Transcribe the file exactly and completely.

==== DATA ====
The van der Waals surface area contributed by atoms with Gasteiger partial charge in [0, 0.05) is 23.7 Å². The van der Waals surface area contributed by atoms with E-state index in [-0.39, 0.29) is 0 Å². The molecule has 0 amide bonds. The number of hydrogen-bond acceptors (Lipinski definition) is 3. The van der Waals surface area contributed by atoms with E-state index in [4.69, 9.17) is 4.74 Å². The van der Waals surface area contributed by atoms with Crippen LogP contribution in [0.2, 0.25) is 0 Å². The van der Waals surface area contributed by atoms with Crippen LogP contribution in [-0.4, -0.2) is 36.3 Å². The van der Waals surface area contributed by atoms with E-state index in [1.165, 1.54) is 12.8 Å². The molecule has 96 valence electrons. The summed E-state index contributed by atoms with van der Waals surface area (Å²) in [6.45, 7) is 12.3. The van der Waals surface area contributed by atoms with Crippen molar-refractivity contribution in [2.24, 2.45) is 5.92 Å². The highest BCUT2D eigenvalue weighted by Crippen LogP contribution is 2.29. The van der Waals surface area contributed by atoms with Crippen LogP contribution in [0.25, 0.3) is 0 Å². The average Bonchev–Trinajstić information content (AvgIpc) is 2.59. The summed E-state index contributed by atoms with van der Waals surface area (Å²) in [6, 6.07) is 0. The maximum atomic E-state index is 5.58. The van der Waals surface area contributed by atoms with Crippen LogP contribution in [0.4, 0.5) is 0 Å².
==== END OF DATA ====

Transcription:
The van der Waals surface area contributed by atoms with Gasteiger partial charge in [0, 0.05) is 23.7 Å². The van der Waals surface area contributed by atoms with E-state index in [-0.39, 0.29) is 0 Å². The molecule has 0 amide bonds. The number of hydrogen-bond acceptors (Lipinski definition) is 3. The van der Waals surface area contributed by atoms with E-state index in [4.69, 9.17) is 4.74 Å². The van der Waals surface area contributed by atoms with Crippen LogP contribution in [0.2, 0.25) is 0 Å². The van der Waals surface area contributed by atoms with Crippen LogP contribution in [-0.4, -0.2) is 36.3 Å². The van der Waals surface area contributed by atoms with E-state index in [1.165, 1.54) is 12.8 Å². The molecule has 96 valence electrons. The summed E-state index contributed by atoms with van der Waals surface area (Å²) in [6.45, 7) is 12.3. The van der Waals surface area contributed by atoms with Crippen molar-refractivity contribution in [2.24, 2.45) is 5.92 Å². The highest BCUT2D eigenvalue weighted by Crippen LogP contribution is 2.29. The van der Waals surface area contributed by atoms with Crippen LogP contribution in [0.25, 0.3) is 0 Å². The average Bonchev–Trinajstić information content (AvgIpc) is 2.59. The summed E-state index contributed by atoms with van der Waals surface area (Å²) in [6, 6.07) is 0. The maximum atomic E-state index is 5.58. The van der Waals surface area contributed by atoms with Crippen LogP contribution in [0.4, 0.5) is 0 Å².